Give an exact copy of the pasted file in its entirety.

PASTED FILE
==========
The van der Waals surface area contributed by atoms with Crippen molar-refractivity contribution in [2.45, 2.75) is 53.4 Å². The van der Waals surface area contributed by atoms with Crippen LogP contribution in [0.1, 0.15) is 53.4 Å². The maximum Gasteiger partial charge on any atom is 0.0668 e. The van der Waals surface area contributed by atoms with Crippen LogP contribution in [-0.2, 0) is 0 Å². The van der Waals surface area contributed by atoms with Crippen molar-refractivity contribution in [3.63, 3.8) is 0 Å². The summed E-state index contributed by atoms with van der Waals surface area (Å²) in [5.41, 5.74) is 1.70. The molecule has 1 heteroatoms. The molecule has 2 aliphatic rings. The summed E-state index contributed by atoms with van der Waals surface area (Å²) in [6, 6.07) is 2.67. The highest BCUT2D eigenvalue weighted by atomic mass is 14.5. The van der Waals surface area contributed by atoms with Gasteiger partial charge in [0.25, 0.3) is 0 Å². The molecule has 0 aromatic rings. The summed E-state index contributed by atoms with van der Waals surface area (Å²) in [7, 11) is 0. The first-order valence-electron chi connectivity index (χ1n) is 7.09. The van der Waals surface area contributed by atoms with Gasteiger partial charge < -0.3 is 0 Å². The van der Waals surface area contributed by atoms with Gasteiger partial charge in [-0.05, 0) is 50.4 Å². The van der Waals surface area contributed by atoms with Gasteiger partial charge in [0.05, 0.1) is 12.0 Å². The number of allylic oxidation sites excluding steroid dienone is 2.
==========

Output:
The van der Waals surface area contributed by atoms with Crippen molar-refractivity contribution in [2.45, 2.75) is 53.4 Å². The van der Waals surface area contributed by atoms with Crippen LogP contribution in [0.1, 0.15) is 53.4 Å². The maximum Gasteiger partial charge on any atom is 0.0668 e. The van der Waals surface area contributed by atoms with Crippen LogP contribution in [-0.2, 0) is 0 Å². The van der Waals surface area contributed by atoms with Crippen molar-refractivity contribution in [3.63, 3.8) is 0 Å². The summed E-state index contributed by atoms with van der Waals surface area (Å²) in [5.41, 5.74) is 1.70. The molecule has 1 heteroatoms. The molecule has 2 aliphatic rings. The summed E-state index contributed by atoms with van der Waals surface area (Å²) in [6, 6.07) is 2.67. The highest BCUT2D eigenvalue weighted by atomic mass is 14.5. The van der Waals surface area contributed by atoms with Gasteiger partial charge in [0.25, 0.3) is 0 Å². The molecule has 0 aromatic rings. The summed E-state index contributed by atoms with van der Waals surface area (Å²) in [7, 11) is 0. The first-order valence-electron chi connectivity index (χ1n) is 7.09. The van der Waals surface area contributed by atoms with Gasteiger partial charge < -0.3 is 0 Å². The van der Waals surface area contributed by atoms with Gasteiger partial charge in [-0.05, 0) is 50.4 Å². The van der Waals surface area contributed by atoms with Gasteiger partial charge in [0.05, 0.1) is 12.0 Å². The number of allylic oxidation sites excluding steroid dienone is 2.